GREENSBORO, N.C. (WGHP) – One of the few Congressional districts that Republicans failed to flip was in Greensboro, where Democratic Rep. Kathy Manning declared victory in her race for a second term in the 6th Congressional District.
Manning turned back Republican challenger Christian Castelli, a retired Army officer and business owner from Southern Pines, who was in his first election, dominating in Guilford County to earn 54.11% of the vote, beating Castelli’s 44.85%. Libertarian Thomas Watercott of Greensboro had 1.05%. The results include 80% of precincts but are neither official nor final.
“I’m proud to be re-elected to continue representing North Carolina’s Sixth Congressional District in Congress,” Manning said in a statement. “I ran for office to fight for the issues that are impacting families across the Triad and throughout my first term, I’ve worked to lower costs, expand educational opportunities, make health care more affordable, and protect Social Security and reproductive rights.
“Representing you is one of the greatest honors of my life. In my second term, I’ll continue to carry your stories with me and fight every day to make the Triad a great place to live, work, and raise a family.”
She told a gathered throng in downtown Greensboro that she has fixed priorities for her second term: “Continue to lower health care costs, make education more affordable, make communities safer, mental health issues, voting rights… protect Social Security and Medicare,” she said.
She also spoke out about inclusion and against hate in the country. “We have a growing problem in this country of extremism,” she said. “We need to call out lies, we need to call out racism. The words of hate and violence are unacceptable.”
Republicans had thought they might have a shot in the district because it includes not only all of Guilford County but also all of Rockingham County, most of Caswell County and less of the city of Winston-Salem than it did when Manning took 62.3% of the vote in 2020.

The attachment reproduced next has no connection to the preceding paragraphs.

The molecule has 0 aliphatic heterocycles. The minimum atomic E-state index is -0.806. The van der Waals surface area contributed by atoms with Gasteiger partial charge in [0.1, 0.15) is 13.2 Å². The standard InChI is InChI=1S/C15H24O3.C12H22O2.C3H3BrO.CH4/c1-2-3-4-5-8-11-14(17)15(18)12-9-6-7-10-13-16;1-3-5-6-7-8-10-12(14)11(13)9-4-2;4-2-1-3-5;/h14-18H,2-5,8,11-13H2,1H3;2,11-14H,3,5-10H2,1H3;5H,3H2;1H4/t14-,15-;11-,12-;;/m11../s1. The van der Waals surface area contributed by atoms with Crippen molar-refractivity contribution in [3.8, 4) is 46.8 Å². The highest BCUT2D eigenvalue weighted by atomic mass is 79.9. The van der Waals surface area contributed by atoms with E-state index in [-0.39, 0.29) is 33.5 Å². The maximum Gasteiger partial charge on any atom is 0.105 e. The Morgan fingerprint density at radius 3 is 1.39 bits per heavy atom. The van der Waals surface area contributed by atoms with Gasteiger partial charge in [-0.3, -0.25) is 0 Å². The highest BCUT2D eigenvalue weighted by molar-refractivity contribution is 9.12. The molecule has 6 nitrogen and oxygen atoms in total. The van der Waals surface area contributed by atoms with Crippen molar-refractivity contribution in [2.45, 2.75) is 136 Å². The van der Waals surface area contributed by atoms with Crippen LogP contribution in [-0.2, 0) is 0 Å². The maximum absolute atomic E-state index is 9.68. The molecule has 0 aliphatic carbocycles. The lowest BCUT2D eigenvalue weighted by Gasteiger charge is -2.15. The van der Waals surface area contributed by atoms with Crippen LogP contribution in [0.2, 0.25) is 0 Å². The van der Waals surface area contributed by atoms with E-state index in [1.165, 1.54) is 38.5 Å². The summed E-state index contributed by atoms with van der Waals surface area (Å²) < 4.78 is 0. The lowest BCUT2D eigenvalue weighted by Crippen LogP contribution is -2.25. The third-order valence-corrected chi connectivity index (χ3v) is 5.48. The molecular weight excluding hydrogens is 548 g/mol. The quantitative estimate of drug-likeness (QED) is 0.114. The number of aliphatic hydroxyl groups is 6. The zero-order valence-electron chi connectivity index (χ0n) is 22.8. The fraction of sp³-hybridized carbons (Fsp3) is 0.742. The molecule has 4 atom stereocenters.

North Carolinians elected 14 members to Congress, an increase of one because of the 2020 census, and the parties each won seven seats, with the Democrats picking up the new seat in the 14th District. The GOP have an 8-5 edge currently.
The races became more complex because two veteran Democrats retired, 1st District Rep. G.K. Butterfield (D-Wilson) and 4th District Rep. David Price (D-Durham), and controversial Rep. Madison Cawthorn (R-Hendersonville), was ousted in the 11th District primary.
The 13th District was considered a toss-up, but state Sen. Wiley Nickel (D-Cary) held off newcomer Bo Hines (R-Fuquay-Varina), who was backed by former President Donald Trump and Cawthorn, in what had proven to be one of the most expensive House races in the country. Nickel earned 51.3% of the vote to Hines’ 43.7%.
Manning and Virginia Foxx (R-Banner Elk), who has represented the 5th District for 16 years, led a romp by incumbents in districts that make up the Triad. Rep. Dan Bishop (R-Charlotte), who left the 9th District to run in the 8th, and Rep. Richard Hudson (R-Moore County), who left the 8th to run in the 9th, both won easily.
In the 4th District, which now includes Alamance County, Price’s seat went to state Sen. Valerie Foushee (D-Durham), who dominated GOP newcomer Courtney Geels, a nurse from Durham, by a 2-1 margin.
State Sen. Don Davis (D-Snow Hill) won to succeed Butterfield in the 1st District, and two incumbent Democrats, Alma Adams (D-Mecklenburg) won in the 12th and Deborah Ross (D-Wake) in the 2nd, also won easily. Republican incumbents Greg Murphy (R-Greenville) in the 3rd and Greg Rouzer (R-Wilmington) in the 7th did as well.
State Sen. Chuck Edwards (R-Flat Rock), who knocked off Cawthorn in the 11th, beat out two challengers by getting 54% of the vote, and the new 14th seat on the west side of Charlotte went to state Sen. Jeff Jackson, who also benefitted from his aborted bid for the open U.S. Senate seat before stepping out of Cheri Beasley’s path to that nomination. Jackson beat Pat Harrigan of Catawba.